Crimson staff writer
David J. Kurlander
Calvin is a pulsating and terrifying Martian-octopus. He comes to life aboard the International Space Station, after scientist Hugh Derry (Arion Bakare) nurses the beast from a suspended flagellum to a virtually invincible, shockingly bloodthirsty beast.
When Mars tries to bring 2016 into his pastiche, however, the illusion falls apart—the crudity and pop sensibility of some of his verses breaks the spell of his time capsule appeal.
Jin’s vision of the relationship between Chinese-American media, the War on Terror, and the rise of Internet-reputation provides a fascinating origin story for the turbulent East-West dynamics of the social media age.
Koch is so capable a literary technician that he manages to mold clichés into an enigmatic and unique intrigue that is simultaneously political and timeless, pulpy and profound.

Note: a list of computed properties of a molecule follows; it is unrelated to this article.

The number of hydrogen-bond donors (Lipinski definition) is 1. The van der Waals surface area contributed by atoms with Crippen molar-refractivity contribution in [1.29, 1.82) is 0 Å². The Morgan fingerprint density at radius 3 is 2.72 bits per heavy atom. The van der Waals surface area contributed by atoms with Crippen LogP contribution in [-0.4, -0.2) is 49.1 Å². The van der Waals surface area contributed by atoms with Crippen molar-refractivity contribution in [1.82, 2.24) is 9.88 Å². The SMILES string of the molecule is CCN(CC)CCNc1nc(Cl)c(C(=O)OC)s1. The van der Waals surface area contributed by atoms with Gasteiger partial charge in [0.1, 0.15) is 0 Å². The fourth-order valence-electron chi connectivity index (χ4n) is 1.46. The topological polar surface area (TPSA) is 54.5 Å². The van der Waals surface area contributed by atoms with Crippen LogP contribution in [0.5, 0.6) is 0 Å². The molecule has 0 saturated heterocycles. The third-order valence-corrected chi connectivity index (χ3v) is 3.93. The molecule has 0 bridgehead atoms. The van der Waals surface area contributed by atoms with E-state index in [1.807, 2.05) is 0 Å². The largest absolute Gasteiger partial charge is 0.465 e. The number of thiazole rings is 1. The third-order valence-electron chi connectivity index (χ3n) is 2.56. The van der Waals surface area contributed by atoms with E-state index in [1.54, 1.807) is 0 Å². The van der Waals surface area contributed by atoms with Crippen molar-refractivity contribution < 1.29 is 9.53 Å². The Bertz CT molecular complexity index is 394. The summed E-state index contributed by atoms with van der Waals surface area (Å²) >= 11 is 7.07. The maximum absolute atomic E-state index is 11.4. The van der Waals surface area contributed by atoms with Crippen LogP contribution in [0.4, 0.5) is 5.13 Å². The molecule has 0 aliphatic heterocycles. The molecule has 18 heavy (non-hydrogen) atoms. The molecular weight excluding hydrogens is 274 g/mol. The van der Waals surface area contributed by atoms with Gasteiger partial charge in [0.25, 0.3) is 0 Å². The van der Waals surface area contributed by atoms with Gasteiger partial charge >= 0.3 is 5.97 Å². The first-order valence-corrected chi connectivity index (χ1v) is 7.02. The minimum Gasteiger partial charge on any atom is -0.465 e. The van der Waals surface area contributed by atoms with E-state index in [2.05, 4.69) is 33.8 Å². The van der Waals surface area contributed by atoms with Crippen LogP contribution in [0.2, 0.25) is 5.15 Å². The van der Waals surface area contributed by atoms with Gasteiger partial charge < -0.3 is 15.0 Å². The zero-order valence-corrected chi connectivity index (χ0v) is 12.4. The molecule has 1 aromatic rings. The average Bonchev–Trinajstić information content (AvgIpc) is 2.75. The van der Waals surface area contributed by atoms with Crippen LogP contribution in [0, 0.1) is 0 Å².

‘The Cutting Edge 1965-1966: The Bootleg Series Vol. 12’ A Triumphant Glimpse at a Revolutionary Moment
The collection provides further proof of Dylan’s revolutionary zeal and genius assemblage of talent.
Despite the fact that “Beach Music” often trades in warmth for exactitude, Alex G continues to prove that he has the ear and the raw skill to create beautiful noise.
“A writer can be stereotyped much as an actor can—I thought I’d do the second book as different as possible as the first while keeping the same character,” Lee Child said.